If this becomes a recurring issue, then a more in-depth conversation may need to take place during the day. This is where you can dig a little deeper to see if something bigger is going on. Ask them some questions when they express a fear of the dark. Digging into their concerns is helpful in a few ways. It lets them know you are taking their fears seriously, which can be very reassuring. Building your child’s self-confidence during the day can help them feel more secure at night.


In that situation, some blackout blinds can prove to be a quick, effective solution. Unless your child has a pretty severe fear of the dark, I would try to avoid a nightlight. The light can become too stimulating during the night when your child is in a lighter stage of sleep, causing more wake ups.


(Tip: If you’re going to use a nightlight, make sure it’s a warm color. Blue lights may look soothing but they stimulate cortisol production, which is the last thing we want at bedtime.)


If your child is scared at a younger age, they will need reassurance, but as they get older, you will want to start teaching him/her coping skills when anxious. Listen to their fears, offer reassurance, and communicate the idea of safety.


I would not recommend using “monster repellant” or closet checks before bed. Consider this scenario: You’re concerned, rationally or not, that there’s an intruder in your house. You mention it to your partner, who hands you a can of pepper spray and looks around the room, says, “Nope, I don’t see anyone. Anyways, I’m leaving for the night. Sleep tight!”


This would not ease your fears.


So when we tell our kids, “Nope! No monsters here! Not that I noticed, anyway, so everything is okay,” it’s not nearly as soothing as you may think. It’s easy to see they could interpret that as, “Yes, there is such thing as monsters, they are very scared, and they do tend to live in kids’ closets, but I don’t see one at the moment, so, sleep tight!”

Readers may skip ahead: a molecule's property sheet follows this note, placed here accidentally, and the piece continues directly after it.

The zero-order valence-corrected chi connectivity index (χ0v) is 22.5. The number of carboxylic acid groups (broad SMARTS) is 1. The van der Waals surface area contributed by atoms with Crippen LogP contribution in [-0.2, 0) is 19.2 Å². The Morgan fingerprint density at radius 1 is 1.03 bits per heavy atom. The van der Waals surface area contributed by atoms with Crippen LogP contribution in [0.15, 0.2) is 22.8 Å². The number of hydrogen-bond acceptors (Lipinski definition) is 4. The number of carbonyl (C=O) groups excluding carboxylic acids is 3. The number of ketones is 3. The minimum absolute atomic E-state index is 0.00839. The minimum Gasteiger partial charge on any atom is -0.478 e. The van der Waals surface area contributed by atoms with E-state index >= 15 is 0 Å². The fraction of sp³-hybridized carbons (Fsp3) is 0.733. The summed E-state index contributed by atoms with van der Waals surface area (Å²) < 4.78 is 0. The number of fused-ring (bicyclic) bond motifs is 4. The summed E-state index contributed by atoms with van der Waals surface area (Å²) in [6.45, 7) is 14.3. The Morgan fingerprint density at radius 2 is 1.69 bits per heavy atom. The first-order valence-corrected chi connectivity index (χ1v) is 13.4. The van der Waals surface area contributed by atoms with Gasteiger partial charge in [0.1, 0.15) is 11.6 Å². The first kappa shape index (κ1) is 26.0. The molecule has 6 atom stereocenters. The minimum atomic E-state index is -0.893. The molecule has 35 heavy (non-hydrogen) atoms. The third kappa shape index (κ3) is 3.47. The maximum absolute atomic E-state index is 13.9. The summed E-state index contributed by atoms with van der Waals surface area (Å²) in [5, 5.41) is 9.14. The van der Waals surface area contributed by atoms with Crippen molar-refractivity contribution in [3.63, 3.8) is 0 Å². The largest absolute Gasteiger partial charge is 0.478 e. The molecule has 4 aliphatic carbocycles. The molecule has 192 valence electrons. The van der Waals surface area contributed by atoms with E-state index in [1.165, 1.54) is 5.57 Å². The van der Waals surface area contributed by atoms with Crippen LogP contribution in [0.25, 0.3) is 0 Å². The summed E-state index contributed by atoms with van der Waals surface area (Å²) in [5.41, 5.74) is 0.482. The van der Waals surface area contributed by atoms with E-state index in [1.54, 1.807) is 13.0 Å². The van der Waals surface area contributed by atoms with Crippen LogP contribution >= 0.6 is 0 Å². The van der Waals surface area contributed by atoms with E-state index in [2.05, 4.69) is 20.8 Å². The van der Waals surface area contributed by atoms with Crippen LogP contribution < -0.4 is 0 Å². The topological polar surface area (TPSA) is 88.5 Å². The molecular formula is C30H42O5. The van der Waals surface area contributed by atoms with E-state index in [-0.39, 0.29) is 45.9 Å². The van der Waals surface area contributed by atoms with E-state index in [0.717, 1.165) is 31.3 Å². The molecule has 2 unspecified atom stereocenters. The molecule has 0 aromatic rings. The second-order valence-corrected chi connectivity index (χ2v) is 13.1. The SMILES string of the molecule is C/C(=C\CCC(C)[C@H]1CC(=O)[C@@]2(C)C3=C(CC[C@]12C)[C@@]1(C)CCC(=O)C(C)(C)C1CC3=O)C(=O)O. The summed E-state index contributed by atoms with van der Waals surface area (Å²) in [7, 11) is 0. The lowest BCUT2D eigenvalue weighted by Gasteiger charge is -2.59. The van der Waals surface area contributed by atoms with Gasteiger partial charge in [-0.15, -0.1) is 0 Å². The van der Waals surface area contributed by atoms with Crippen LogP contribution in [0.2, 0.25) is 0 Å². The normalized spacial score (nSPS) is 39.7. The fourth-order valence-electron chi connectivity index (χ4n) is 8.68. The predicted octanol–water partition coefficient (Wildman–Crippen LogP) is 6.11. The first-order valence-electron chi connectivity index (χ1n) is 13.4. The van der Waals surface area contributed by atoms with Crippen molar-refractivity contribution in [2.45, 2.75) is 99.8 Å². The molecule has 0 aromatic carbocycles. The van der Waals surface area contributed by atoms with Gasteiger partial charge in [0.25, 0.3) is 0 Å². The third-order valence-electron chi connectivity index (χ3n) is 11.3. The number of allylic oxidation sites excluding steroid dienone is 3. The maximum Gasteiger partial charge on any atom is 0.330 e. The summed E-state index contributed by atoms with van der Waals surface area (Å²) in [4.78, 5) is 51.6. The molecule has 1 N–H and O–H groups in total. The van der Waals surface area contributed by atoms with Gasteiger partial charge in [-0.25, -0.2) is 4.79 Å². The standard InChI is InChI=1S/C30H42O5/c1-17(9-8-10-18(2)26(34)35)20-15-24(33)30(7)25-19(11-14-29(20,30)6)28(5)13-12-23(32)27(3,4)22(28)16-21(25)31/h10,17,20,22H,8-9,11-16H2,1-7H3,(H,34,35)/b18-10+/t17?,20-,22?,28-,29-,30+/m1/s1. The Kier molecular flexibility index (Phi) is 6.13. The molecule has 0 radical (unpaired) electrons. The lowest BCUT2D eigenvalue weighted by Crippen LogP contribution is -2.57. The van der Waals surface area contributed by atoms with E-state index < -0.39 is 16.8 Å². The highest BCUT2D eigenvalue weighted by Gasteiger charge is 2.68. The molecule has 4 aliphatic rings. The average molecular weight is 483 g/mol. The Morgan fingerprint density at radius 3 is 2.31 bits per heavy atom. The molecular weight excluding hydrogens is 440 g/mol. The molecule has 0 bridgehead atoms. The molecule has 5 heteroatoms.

For many toddlers, bedtime is the only time of the day that they’re left alone. They’re either playing with friends, hanging close to their parents, or supervised in some way, shape, or form by a grown-up. Bedtime is also the only time they’re exposed to darkness, so you can see how the two things together could easily cause some anxiety.



So the obvious (and super fun!) way to ease some of that apprehension is to spend some time together in the dark. Reading books under a blanket with a dim flashlight is a great activity. Some hide and seek with the lights out is tons of fun as well, just as long as you clear any tripping hazards out of the area you’re going to be playing in. (It doesn’t have to be pitch black. We just want to get some positive associations with low-light situations.)

Shadow puppets are a great time https://www.pinterest.com/pin/544091198708445842/?lp=true.


Hide-and-Clap is a classic, but if you’ve ever seen The Conjuring, you’ll know why it might leave you with nightmares as opposed to your toddler. A quick Google search will load you up with dozens of ideas, so pick two or three that you think your child will like, then let them choose one.



This isn’t likely to be an overnight fix, but stay respectful, stay calm, and stay consistent. After your little one’s fears have been addressed and they’ve learned that the darkness is more fun than frightening, you’ll start seeing more consolidated sleep and less visits in the middle of the night.


One last little tip, turning down the lights gradually as your little one’s bedtime approaches is a good way to ease them into a dark setting, and also helps to stimulate melatonin production, which will help them get to sleep easier.